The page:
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Degrowth isn’t death

When I argue for degrowth the word I prefer to use is “sustainability” since that more clearly indicates that it’s not about mindless destruction; it’s about stewardship of limited resources.

I’m for degrowth if sustainability is what’s meant by it. [I’m glad that people are trying to go to space] but the flimsy house of nothingness that capitalism has built on the lie of fossil fuels is gonna collapse and the only cure is working with sustainability in mind.

I sometimes snipe & jab a li’l at degrowth, but only because I think it’s not enough. It’s necessary. I’m for it. I don’t think it can be the only solution; stopping the emissions is. A cottage by Walden Pond doesn’t stop a factory. Uh, I mean, sure, unbridled consumer frenzy can exacerbate the problem by creating more of a market for the fossil fuel economy which is why I’m also frustrated when the rhetoric is “you can still eat burgers, it’s only the corporations that need to change”, so not-buying is necessary, but not enough, because they can still jevons that burnt energy all the way to the bank. They’ll find ways to spend it. They inherently will since that’s an emergent property of exploitable environmental externalities.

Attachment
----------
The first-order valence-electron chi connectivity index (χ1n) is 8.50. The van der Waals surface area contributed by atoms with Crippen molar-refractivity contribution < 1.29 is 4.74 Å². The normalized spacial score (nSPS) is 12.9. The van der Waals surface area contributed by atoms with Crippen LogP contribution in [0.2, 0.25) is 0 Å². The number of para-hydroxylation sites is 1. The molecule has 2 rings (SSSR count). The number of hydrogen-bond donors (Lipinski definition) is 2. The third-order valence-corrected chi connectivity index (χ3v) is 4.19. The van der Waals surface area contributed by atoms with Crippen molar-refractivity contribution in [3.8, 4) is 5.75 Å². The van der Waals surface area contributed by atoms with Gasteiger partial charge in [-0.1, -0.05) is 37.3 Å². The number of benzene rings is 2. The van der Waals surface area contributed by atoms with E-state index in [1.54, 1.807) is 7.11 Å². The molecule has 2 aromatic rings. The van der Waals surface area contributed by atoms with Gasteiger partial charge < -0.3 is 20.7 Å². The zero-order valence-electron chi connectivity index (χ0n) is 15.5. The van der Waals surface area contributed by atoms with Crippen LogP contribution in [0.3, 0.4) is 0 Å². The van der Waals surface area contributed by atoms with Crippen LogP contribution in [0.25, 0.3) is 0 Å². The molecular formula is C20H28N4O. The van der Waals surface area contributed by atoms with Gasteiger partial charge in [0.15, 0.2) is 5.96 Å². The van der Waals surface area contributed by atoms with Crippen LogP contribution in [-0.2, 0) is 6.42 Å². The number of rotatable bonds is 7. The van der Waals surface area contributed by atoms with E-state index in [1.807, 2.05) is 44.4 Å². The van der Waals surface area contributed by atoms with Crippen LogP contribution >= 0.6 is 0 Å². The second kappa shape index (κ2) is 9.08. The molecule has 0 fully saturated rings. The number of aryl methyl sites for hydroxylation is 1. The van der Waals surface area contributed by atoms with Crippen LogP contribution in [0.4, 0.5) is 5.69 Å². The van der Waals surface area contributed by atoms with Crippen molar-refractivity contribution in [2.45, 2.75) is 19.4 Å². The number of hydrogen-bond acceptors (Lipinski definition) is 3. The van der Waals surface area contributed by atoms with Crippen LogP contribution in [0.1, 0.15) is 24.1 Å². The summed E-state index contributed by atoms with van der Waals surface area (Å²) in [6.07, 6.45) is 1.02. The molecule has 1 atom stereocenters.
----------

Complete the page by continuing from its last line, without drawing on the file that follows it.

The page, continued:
Market growth isn’t life

Growth sounds great. It’s what plants crave.

“Growth” that’s based on pretending that existing limits don’t exist isn’t “life”. It’s reckless and deadly.

In grade school, a lot of the econ lessons were about not getting stuck in borrowing loops and to be careful with credit cards and “buy-now-pay-later” schemes and to only use loans for carefully considered investments. Don’t waste what you don’t have, is the takeaway there.

The under-accounted–for costs of fossil fuel leads to destructive behavior. We think it costs $4 per gallon but when the piper comes it’s gonna be our skies, our waters and our selves. Market capitalism has one job—set prices—and it’s not doing that job properly because of how unregulated these areas are.

It’s like if there was an illusory stairway to heaven. Walking onto those li’l steps might look like a great idea but if it’s only an illusion paved with good intentions you’ll tumble badly.

I had dinner last night with an economics phd. I was like “oh, I write a lot about economics too, although I don’t have a formal degree. I mostly write about how externalities are under-accounted for”. He laughed and said “uh, yeah, definitionally they are. That’s what makes them externalities.”